What Is Karma and How Does It Work?
The Buddha taught that because of karma, beings are bound to the ever-turning wheel of rebirth. Only when a person stops believing in the existence of a permanent and real self can he or she become free from karma. Bhikkhu Bodhi, Jan Chozen Bays, and Jeffrey Hopkins discuss what that means.
Westerners often have trouble with this doctrine, for although they can easily believe that selfishness or ego-clinging causes suffering, it is harder to accept the existence of an invisible system of moral causality called karma. Likewise, since the dawn of the Christian era few Westerners have taken seriously the idea of many lifetimes, even though it was present in Pythagoras and some of Plato. And so we have Shakespeare’s satire on Pythagoras in As You Like it, in which he has Viola sarcastically saying that she has not been entertained so much “since the time that I was an Irish rat, which I can hardly remember.”
The word “karma” literally means “action.” It is cognate with the most ordinary Sanskrit words for “to make” or “to do.” Many religious ceremonies are called “karmas,” which in this context simply means “ritual actions.” And there is the famous Hindu practice of seeking liberation through selfless work, which is called karmayoga—the yoga of activity.
However, in this discussion we are looking at karma in the context of Buddhist doctrines on the moral consequences of behavior. In that sense karma has a very specific meaning: “volitional action.” A volitional action is one done on purpose, although a clear reason may not always be present to the mind. For example, if while walking down the street one trips and falls on a small dog, killing it, that is not considered a karmic act, for there was no volition involved. If, on the other hand, the dog barks at you and in anger you kick it into the traffic, that is a volitional act. Meanwhile, the dog will live or die according to its previous karma, and probably much later you will suffer some unfortunate occurrence because of the karmic consequences of your aggression.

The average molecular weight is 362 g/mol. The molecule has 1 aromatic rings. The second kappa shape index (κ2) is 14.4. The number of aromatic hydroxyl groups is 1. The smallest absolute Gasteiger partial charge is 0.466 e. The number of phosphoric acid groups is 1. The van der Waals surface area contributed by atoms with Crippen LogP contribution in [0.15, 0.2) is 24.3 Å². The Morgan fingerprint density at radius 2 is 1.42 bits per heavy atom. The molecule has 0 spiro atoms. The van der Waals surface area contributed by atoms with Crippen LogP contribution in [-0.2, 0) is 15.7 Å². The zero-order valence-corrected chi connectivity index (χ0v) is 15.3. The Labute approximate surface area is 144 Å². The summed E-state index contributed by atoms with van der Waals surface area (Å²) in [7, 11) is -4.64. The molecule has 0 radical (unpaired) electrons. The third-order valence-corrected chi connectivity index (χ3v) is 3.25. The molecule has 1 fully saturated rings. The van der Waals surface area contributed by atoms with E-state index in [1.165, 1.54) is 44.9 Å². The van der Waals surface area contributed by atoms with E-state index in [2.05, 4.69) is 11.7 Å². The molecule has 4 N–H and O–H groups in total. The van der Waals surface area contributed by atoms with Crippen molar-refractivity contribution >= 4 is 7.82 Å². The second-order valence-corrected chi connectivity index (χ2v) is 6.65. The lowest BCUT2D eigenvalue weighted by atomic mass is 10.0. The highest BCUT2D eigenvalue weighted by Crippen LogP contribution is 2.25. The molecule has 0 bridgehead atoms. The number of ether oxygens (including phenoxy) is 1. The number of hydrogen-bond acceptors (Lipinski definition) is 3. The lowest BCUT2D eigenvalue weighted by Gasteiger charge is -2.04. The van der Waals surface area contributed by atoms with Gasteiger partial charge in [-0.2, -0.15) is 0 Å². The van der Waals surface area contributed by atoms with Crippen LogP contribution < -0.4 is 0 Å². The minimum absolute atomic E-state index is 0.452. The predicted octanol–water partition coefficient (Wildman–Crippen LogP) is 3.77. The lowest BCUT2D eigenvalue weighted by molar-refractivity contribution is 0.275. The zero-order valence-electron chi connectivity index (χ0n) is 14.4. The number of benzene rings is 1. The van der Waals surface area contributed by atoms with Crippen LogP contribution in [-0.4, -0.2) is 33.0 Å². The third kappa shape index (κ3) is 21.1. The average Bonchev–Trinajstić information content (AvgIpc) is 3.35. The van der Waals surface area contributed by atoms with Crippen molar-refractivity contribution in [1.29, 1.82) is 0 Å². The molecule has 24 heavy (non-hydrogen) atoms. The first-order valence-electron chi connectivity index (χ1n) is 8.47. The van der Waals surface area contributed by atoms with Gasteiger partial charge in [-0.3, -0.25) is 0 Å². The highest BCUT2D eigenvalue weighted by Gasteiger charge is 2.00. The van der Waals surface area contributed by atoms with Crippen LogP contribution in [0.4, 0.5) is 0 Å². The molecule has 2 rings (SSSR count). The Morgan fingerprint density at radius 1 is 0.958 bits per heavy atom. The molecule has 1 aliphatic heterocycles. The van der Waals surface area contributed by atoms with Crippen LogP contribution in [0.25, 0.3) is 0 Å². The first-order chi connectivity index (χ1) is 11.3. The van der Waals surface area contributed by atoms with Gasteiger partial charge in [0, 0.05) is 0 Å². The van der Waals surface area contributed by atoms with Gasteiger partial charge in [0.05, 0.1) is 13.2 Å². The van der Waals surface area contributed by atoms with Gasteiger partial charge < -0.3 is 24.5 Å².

Buddhist language uses farming metaphors to describe this doctrine. A karmic act plants a “seed” which “ripens” later in a karmic “fruition” when conditions are right. Like seeds, the potential for a later ripening may remain dormant for a very long time. But when moisture and warmth are finally applied to the seed, then it produces shoots, the visible manifestation of the perhaps long-buried karmic potential.
This process works for positive as well as negative acts. For example, charity in Buddhist societies is spurred by the belief that generosity to the poor or the monastic sangha accumulates positive karma and one may be reborn as a king or a long-lived god or a Rockefeller.
Believing in karma is thus in principle a cause for moral behavior, because one knows that negative acts bring negative consequences. In that sense, the doctrine of karma acts rather like notions of divine justice in monotheistic religions. When we break God’s commandments, we may not see His rewards and punishments, but ultimately His will is done and justice prevails. Buddhism has the same “ultimately.” An inveterate evil-doer may seem to be rewarded his or her whole life, but cause and effect is subtle and hidden from the unenlightened eye. Ultimately the evil-doer’s karma will ripen in precise events which are an impersonal, but self-existing punishment for past negativity.
by Robin Kornman For Lion’s Roar